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  1. Thanks Moses, Yes this is a mystery. I did learn also the guides where either to spec or they were replaced when I had the head reconditioned. I believe they replaced all the exhaust guides and left the intakes alone because they were to spec. I installed the seals. I recall they snap into place but I can check them without pulling the motor. It's not easy but it is much easier than a motor pull. I still feel the issue has something to do with the crankcase/PCV/EVP/etc. I have a new PCV valve to install but not sure the current one is defective. Both are OEM. But one thing that bothers me is when I go to check the oil the dip stick has 'popped out'. By this I mean, the top of the dip stick has a rubber gromment of sorts that goes into the dipstick tube. It has an interference fit so you need to push it to get it to be fully seated. The rubber holds it as well as seals the crank case at this point. But each time I go to check the oil after it has been driven for any period of time, the stick is no fully seated. Hmmmm? I need to measure but I would assume the bottom of the tube is below the oil level when engine is off. But when it is running I would expect, at least momentarily, the bottom of the tube is uncovered. The oil level drops because oil is pulled up into the motor etc. But....... in either case, the crankcase should be under a slight vacuum and not have a positive pressure. That is if the PCV system is working as intended. With the engine running I measure a vacuum at the engine side of the PCV of roughly 15 inches of Hg (I'm at 5000 feet). The dip stick tube has neither any pressure or vacuum at idle. I need to check at higher RPMs. I would expect to see a vacuum. If there is a vacuum or nothing, the dip stick should stay in place. Not sure what but the stick may becoming unseated for some other valid reason. My wife just told me the previous owner of the car said it consumed oil as well. Your comment about deflector or baffle missing is interesting. If oil was not returning to the pan quickly enough and preventing the vacuum from the PVC system from reaching the crank case pressure may build up. If the cam clearances were too large it may cause an undo amount of oil to be in the valve cover again, flooding the oil return passages so the PVC system wouldn't work. Again, pressure in the crank case and maybe oil is being pulled into the PVC valve. Just speculating here as this doesn't seem to be a classic case of a oil consumer. I'll continue with my investigation and keep you in the loop. Thanks again.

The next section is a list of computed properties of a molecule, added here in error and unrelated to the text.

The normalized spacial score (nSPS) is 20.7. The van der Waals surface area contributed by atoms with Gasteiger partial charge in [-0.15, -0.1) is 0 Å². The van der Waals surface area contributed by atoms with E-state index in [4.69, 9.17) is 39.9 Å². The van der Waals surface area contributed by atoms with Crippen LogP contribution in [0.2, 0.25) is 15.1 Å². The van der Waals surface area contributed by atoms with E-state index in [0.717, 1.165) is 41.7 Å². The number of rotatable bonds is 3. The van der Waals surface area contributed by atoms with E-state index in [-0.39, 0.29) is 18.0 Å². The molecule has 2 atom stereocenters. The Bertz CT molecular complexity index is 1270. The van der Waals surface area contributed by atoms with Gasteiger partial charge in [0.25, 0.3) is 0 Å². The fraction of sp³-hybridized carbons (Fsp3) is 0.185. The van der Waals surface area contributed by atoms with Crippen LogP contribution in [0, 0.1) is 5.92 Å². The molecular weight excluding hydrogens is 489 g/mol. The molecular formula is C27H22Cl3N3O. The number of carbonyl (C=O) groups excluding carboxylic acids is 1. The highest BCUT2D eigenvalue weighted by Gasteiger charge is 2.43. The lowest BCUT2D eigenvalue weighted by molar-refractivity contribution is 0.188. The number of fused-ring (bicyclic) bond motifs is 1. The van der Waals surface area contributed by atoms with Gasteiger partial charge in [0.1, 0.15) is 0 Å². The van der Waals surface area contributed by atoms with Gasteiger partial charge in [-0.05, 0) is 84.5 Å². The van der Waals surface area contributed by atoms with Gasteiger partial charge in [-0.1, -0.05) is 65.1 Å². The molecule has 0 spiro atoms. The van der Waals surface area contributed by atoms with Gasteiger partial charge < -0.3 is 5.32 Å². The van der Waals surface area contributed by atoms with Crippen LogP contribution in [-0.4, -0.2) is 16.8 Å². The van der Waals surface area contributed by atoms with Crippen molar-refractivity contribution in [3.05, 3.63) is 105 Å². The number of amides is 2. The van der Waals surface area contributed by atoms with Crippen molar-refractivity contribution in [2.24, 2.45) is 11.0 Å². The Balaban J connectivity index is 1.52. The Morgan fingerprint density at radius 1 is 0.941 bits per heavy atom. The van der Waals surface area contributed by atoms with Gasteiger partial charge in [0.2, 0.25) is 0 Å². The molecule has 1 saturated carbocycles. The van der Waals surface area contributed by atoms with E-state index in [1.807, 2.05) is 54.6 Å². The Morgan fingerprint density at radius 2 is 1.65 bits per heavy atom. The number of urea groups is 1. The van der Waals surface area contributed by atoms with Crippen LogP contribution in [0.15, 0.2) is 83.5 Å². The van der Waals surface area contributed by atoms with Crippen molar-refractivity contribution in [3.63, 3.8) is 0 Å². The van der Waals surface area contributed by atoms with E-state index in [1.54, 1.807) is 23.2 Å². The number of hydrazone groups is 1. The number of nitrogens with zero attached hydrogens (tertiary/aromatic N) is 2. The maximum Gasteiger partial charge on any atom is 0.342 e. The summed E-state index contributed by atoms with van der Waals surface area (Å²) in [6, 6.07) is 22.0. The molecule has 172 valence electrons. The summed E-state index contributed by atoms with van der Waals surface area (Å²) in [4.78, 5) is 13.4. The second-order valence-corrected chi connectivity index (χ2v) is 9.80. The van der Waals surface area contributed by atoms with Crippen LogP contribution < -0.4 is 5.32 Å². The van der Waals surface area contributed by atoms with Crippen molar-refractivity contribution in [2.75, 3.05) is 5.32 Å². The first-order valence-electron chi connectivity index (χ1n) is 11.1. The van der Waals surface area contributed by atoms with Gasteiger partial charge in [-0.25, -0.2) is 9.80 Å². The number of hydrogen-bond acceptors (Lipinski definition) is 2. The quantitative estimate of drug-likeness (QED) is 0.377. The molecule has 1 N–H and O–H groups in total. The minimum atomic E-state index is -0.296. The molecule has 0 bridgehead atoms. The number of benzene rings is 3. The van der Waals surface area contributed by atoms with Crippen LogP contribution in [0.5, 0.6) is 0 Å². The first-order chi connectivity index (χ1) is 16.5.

2. Hello Moses, I completed my compression checks and leakdown. I used a Snap On compression tester and two different leak down testers. I built a leakdown and used an OTC to validate the readings of my homemade set-up. It turns out the readings of both leakdown tester matched well within the accuracy of the gauges used (+/-3-2-3, typically) so I'm happy with my home made tool! Compression was 175psi+ on all four cylinders. They were all within a couple of pounds of each other. The leakdown readings ranged from 4% to 7%. To me this means the motor is tight. Just driving it I can tell it has some pretty good pep for a 2L stock engine. The Rav4 is a heavy car for its size and it accelerates pretty nicely. With regard to the PVC, I crimped the line between the PVC valve and where it ties into the intake manifold. As expected the rpm dropped 50 or so. My understanding to date, is this simple test will verify a work PVC system. I have not concluded that yet, however. There may be other things to check in this system. Any ideas? Thanks. Brent